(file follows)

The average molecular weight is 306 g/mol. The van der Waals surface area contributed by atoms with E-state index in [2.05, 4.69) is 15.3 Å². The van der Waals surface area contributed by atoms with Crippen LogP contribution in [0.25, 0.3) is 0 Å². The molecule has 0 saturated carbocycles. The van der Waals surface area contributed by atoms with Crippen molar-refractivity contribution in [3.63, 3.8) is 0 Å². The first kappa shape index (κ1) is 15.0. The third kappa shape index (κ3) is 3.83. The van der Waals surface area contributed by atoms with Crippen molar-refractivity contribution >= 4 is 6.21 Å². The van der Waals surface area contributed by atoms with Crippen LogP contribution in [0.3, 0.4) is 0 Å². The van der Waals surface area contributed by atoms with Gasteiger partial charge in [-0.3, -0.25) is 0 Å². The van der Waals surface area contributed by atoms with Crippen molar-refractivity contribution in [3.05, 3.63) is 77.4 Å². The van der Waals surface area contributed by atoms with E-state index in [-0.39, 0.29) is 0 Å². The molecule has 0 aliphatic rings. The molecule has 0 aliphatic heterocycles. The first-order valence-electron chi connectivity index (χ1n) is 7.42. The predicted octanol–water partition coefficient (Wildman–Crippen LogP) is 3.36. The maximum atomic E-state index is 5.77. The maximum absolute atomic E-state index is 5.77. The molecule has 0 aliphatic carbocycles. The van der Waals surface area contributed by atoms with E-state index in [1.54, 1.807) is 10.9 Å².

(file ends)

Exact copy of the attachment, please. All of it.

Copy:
The average molecular weight is 306 g/mol. The van der Waals surface area contributed by atoms with E-state index in [2.05, 4.69) is 15.3 Å². The van der Waals surface area contributed by atoms with Crippen LogP contribution in [0.25, 0.3) is 0 Å². The molecule has 0 saturated carbocycles. The van der Waals surface area contributed by atoms with Crippen molar-refractivity contribution in [3.63, 3.8) is 0 Å². The first kappa shape index (κ1) is 15.0. The third kappa shape index (κ3) is 3.83. The van der Waals surface area contributed by atoms with Crippen molar-refractivity contribution >= 4 is 6.21 Å². The van der Waals surface area contributed by atoms with Crippen LogP contribution in [0.3, 0.4) is 0 Å². The van der Waals surface area contributed by atoms with Gasteiger partial charge in [-0.3, -0.25) is 0 Å². The van der Waals surface area contributed by atoms with Crippen molar-refractivity contribution in [3.05, 3.63) is 77.4 Å². The van der Waals surface area contributed by atoms with E-state index in [-0.39, 0.29) is 0 Å². The molecule has 0 aliphatic rings. The molecule has 0 aliphatic heterocycles. The first-order valence-electron chi connectivity index (χ1n) is 7.42. The predicted octanol–water partition coefficient (Wildman–Crippen LogP) is 3.36. The maximum atomic E-state index is 5.77. The maximum absolute atomic E-state index is 5.77. The molecule has 0 aliphatic carbocycles. The van der Waals surface area contributed by atoms with E-state index in [1.54, 1.807) is 10.9 Å².